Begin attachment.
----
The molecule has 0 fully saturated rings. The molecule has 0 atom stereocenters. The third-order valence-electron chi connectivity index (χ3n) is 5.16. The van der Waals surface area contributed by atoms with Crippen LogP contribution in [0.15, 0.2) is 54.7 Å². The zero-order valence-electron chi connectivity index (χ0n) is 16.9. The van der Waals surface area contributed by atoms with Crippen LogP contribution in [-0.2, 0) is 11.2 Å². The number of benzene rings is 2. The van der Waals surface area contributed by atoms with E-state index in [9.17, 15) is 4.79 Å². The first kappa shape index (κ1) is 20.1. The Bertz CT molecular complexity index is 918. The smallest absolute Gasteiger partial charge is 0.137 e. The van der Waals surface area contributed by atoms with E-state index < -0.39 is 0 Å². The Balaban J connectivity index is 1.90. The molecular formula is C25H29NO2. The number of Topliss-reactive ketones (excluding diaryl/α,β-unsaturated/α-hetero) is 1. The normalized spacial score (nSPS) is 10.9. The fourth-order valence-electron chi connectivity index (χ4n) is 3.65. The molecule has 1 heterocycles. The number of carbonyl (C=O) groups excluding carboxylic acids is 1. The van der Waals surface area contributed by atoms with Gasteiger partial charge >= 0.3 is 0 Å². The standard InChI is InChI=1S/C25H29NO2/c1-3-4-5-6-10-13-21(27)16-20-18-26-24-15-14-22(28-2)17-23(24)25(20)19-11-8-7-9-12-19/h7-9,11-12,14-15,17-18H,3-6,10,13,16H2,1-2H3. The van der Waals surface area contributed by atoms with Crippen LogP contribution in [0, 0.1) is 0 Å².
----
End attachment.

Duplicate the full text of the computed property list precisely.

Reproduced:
The molecule has 0 fully saturated rings. The molecule has 0 atom stereocenters. The third-order valence-electron chi connectivity index (χ3n) is 5.16. The van der Waals surface area contributed by atoms with Crippen LogP contribution in [0.15, 0.2) is 54.7 Å². The zero-order valence-electron chi connectivity index (χ0n) is 16.9. The van der Waals surface area contributed by atoms with Crippen LogP contribution in [-0.2, 0) is 11.2 Å². The number of benzene rings is 2. The van der Waals surface area contributed by atoms with E-state index in [9.17, 15) is 4.79 Å². The first kappa shape index (κ1) is 20.1. The Bertz CT molecular complexity index is 918. The smallest absolute Gasteiger partial charge is 0.137 e. The van der Waals surface area contributed by atoms with E-state index < -0.39 is 0 Å². The Balaban J connectivity index is 1.90. The molecular formula is C25H29NO2. The number of Topliss-reactive ketones (excluding diaryl/α,β-unsaturated/α-hetero) is 1. The normalized spacial score (nSPS) is 10.9. The fourth-order valence-electron chi connectivity index (χ4n) is 3.65. The molecule has 1 heterocycles. The number of carbonyl (C=O) groups excluding carboxylic acids is 1. The van der Waals surface area contributed by atoms with Gasteiger partial charge >= 0.3 is 0 Å². The standard InChI is InChI=1S/C25H29NO2/c1-3-4-5-6-10-13-21(27)16-20-18-26-24-15-14-22(28-2)17-23(24)25(20)19-11-8-7-9-12-19/h7-9,11-12,14-15,17-18H,3-6,10,13,16H2,1-2H3. The van der Waals surface area contributed by atoms with Crippen LogP contribution in [0, 0.1) is 0 Å².